Michael Gerson
WASHINGTON -- In 1950, Lionel Trilling could write, "In the United States at this time liberalism is not only the dominant but even the sole intellectual tradition." In 1980, as the Reagan revolution was starting, Sen. Daniel Patrick Moynihan concluded, "Of a sudden, the GOP has become the party of ideas."

Where now is the intellectual center of gravity -- the thrill of innovation, the ideological momentum -- in American politics? Not in the party of Obama.

This failure of imagination was on full display during Barack Obama's address to Congress. In a moment that demanded new policy to cut an ideological knot, or at least new arguments to restart the public debate, Obama saw fit to provide neither. His health speech turned out to be an environmental speech, devoted mainly to recycling. On every important element of his health proposal, he chose to double down and attack the motives of opponents. (Obama was the other public official who talked of a "lie" that evening.) Concerns about controlling health costs, the indirect promotion of abortion and the effect of a new entitlement on future deficits were dismissed but not answered. On health care, Obama takes his progressivism pure and simplistic.

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The emotional core of the speech was a closing request to win one for Ted Kennedy -- an appeal that seemed designed to rally Democrats rather than unite Americans. And that clearly is now the goal. Eke out 60 Senate votes for passage, or perhaps 50 using the riding crop of "reconciliation." Victory without concession (except, maybe, on the already doomed public option). Victory without consensus.

This is the most consistent disappointment of Obama's young term. Given a historic opportunity to occupy the political center, to blur ideological lines, to reset the partisan debate through unexpected innovation, Obama has taken the most tired, most predictable agenda in American politics -- the agenda of congressional liberalism -- and made it his own. Elected on the promise to transcend old arguments of left and right, Obama has systematically reinforced them on domestic issues. A pork-laden stimulus. A highly centralized health reform. Eight months into Obama's term, American politics is covered in the cobwebs of past controversies. Obama has supporters, but he has ceased trying for converts.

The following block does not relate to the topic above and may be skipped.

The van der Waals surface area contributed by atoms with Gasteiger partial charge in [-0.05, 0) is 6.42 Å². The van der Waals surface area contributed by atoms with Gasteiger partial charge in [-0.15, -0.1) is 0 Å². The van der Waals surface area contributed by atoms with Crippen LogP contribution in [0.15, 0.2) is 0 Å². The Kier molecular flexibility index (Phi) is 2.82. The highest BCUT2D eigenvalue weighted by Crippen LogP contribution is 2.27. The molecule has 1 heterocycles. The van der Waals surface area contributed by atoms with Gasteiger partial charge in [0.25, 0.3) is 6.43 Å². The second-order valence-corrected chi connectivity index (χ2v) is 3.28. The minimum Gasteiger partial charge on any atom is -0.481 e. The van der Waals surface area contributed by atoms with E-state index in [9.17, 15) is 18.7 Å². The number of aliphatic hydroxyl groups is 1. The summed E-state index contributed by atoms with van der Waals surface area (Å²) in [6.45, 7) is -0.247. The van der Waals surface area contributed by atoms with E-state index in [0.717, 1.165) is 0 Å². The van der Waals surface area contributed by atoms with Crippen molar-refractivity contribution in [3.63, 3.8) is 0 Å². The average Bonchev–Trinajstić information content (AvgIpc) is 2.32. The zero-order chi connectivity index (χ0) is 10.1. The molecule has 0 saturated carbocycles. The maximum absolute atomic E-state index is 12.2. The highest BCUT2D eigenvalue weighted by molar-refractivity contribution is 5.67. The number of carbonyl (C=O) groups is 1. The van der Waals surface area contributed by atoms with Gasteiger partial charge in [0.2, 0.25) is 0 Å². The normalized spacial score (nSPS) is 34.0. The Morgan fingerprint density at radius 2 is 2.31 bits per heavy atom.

This should surprise no one. Obama did not rise on Bill Clinton's political path -- the path of a New Democrat, forced to win and govern in a red state. Obama was a conventional, congressional liberal in every way -- except in his extraordinary abilities. His great talent was talent itself, not ideological innovation. And given the general Republican collapse of 2006 to 2008 -- rooted in the initial unraveling of Iraq, the corruption of the Republican congressional majority and the financial meltdown -- Obama did not need innovation to win. Only ability and the proper tone.

But Obama's decisive political victory did not involve a decisive ideological shift in the country. Even near the height of Obama's popularity, in April, 55 percent of Americans in a Gallup poll said that big government was the biggest threat to the economy versus 32 percent who said big business. A center-right nation elected a conventionally liberal president. The current health debate is the result. Obama, once again, relies on his political virtuosity to prevail. But he lacks the ideological tools to win unexpected allies and poach support in the middle. His main argument remains: "I won." That may be enough to muscle through a comprehensive health reform bill (though I doubt Obama has changed the challenging political dynamic in Congress). It is not enough to realign American politics or change its tone.

Some Republicans are likely to draw the wrong lesson from the past few months -- that somehow their shrillness, incivility and conspiracy theories have been responsible for Obama's fall to earth, rather than Obama's overreach. This is a political miscalculation equal to Obama's own. With some exceptions among governors, the modern GOP can hardly be called intellectually ascendant. Some Republican forms of populism -- pitting the heartland against the coasts and the "real" America against the elites -- involve hostility to the very idea of ideas. But it will be wonks, not firebrands, who can exploit Obama's main weakness -- his lack of policy creativity.

Obama now leads the party of liberalism. The GOP bids to become the party of anger. America needs at least one of them to be the party of ideas.


Michael Gerson

Michael Gerson writes a twice-weekly column for The Post on issues that include politics, global health, development, religion and foreign policy. Michael Gerson is the author of the book "Heroic Conservatism" and a contributor to Newsweek magazine.
 
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